This column was published in the following newspapers:

07/18/2022 Vail Daily Vail CO
07/18/2022 Aspen Times Aspen CO
07/19/2022 Montrose Daily Press Montrose CO
07/19/2022 Steamboat Pilot Steamboat Springs CO
07/19/2022 Twin Falls Times News Twin Falls ID
07/19/2022 Kingman Daily Miner Kingman AZ
07/19/2022 Salt Lake Tribune Salt Lake City UT
07/19/2022 Boulder Daily Camera Boulder CO
07/19/2022 Denver Post Denver CO
07/20/2022 Montana Standard Butte MT
07/20/2022 Craig Daily Press Craig co
07/20/2022 Wyoming Tribune Eagle Cheyenne WY
07/20/2022 Bozeman daily chronicle Bozeman MT
07/20/2022 Greeley Tribune Greeley CO
07/20/2022 Billings Gazette Billings MT
07/21/2022 Park Record Park City UT
07/21/2022 Grand Junction Daily Sentinel Grand Junction CO
07/21/2022 Glenwood Post Independent Glenwood Springs CO
07/21/2022 Taos News Taos NM
07/21/2022 Idaho Statesman Boise ID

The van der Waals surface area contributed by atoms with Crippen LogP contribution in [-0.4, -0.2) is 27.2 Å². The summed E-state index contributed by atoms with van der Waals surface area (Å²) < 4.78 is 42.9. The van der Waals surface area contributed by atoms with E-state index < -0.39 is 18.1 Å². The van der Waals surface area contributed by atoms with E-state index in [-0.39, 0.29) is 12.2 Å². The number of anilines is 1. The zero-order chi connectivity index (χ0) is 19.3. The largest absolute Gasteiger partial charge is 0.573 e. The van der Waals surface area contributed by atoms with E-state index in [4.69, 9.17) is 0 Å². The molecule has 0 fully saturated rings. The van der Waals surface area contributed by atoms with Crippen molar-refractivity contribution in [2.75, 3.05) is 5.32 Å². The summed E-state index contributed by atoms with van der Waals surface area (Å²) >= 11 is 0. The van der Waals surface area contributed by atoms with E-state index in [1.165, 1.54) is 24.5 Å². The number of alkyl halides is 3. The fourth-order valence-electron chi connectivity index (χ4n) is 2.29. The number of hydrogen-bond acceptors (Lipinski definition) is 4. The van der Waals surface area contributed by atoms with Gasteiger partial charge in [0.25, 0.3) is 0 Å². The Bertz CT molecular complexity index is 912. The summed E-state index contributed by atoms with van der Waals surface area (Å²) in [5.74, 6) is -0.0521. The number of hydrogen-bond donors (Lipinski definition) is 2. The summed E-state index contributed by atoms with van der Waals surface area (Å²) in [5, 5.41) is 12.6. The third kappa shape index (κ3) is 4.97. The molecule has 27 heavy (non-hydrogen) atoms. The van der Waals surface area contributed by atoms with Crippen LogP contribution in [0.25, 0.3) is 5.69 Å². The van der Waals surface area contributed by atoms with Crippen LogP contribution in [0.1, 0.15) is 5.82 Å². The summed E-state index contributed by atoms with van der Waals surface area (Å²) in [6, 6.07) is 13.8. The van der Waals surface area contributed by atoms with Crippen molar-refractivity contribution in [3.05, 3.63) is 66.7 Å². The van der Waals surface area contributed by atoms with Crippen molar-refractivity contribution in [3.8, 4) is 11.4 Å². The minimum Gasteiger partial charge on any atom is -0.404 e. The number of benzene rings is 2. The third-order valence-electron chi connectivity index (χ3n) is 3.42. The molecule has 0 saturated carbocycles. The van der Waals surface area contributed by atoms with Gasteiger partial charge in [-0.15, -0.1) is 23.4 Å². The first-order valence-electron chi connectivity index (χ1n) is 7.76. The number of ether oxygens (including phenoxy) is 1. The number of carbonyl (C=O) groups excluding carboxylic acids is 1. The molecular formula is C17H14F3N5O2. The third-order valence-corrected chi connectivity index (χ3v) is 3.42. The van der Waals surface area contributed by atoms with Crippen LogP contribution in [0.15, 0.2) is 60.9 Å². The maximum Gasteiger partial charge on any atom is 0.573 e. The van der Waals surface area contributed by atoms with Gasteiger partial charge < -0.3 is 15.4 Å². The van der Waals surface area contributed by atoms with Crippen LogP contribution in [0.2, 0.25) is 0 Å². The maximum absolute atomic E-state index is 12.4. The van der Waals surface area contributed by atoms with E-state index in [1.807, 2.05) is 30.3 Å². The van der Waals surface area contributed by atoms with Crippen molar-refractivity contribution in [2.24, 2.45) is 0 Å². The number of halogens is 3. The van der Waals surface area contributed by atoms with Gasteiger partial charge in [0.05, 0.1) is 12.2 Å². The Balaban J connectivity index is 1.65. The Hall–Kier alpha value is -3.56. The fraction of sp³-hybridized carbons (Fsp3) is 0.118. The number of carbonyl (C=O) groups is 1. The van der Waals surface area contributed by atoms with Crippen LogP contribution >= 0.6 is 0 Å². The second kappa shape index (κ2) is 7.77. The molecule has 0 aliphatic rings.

07/18/2022 Big Pivots Denver CO
07/21/2022 Helena Independent Record Helena MT
07/21/2022 Lake Powell Chronicle Page AZ
07/22/2022 Big Horn County News Hardin MT
07/22/2022 Aspen Daily News Aspen CO
07/21/2022 Missoulian Missoula Montana
07/22/2022 Moab Times Independent Moab UT
07/23/2022 Cortez Journal Cortez CO
07/23/2022 Durango Herald Durango CO
07/23/2022 Yahoo sunnyvale ca
07/23/2022 St. George Spectrum St. George UT
07/24/2022 Las Vegas Sun Las Vegas NV
07/24/2022 Casper Star Tribune Casper WY
07/25/2022 Explore Big Sky Big Sky MT
07/18/2022 Limon Leader Limon CO
07/23/2022 Daily Interlake Kalispell MT
07/25/2022 Bandon Western World Bandon OR
08/01/2022 Sterling Journal-Advocate Sterling CO
08/11/2022 In These Times Rural Edition OR
07/26/2022 Arvada Press Arvada Co
08/04/2022 Moscow-Pullmand Daily News Moscow-Pullman ID
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John legrice
1 year ago

Thank you for this great article. There are so much disinformation being put out. Keep up the great work and writing.

Jay Young
1 year ago

Good summation.
I would add that some of the political push for the XL comes from Saudi Arabia. The Motiva refinery complax in Port Arthur, Texas, is wholly owned by the Saudi royal family.and it was engineered to process heavy Venezuelan crude that cannot be imported at present.

1 year ago

Too bad they couldn’t use it to pipe northern snow melt to the Colorado river

Marty A
1 year ago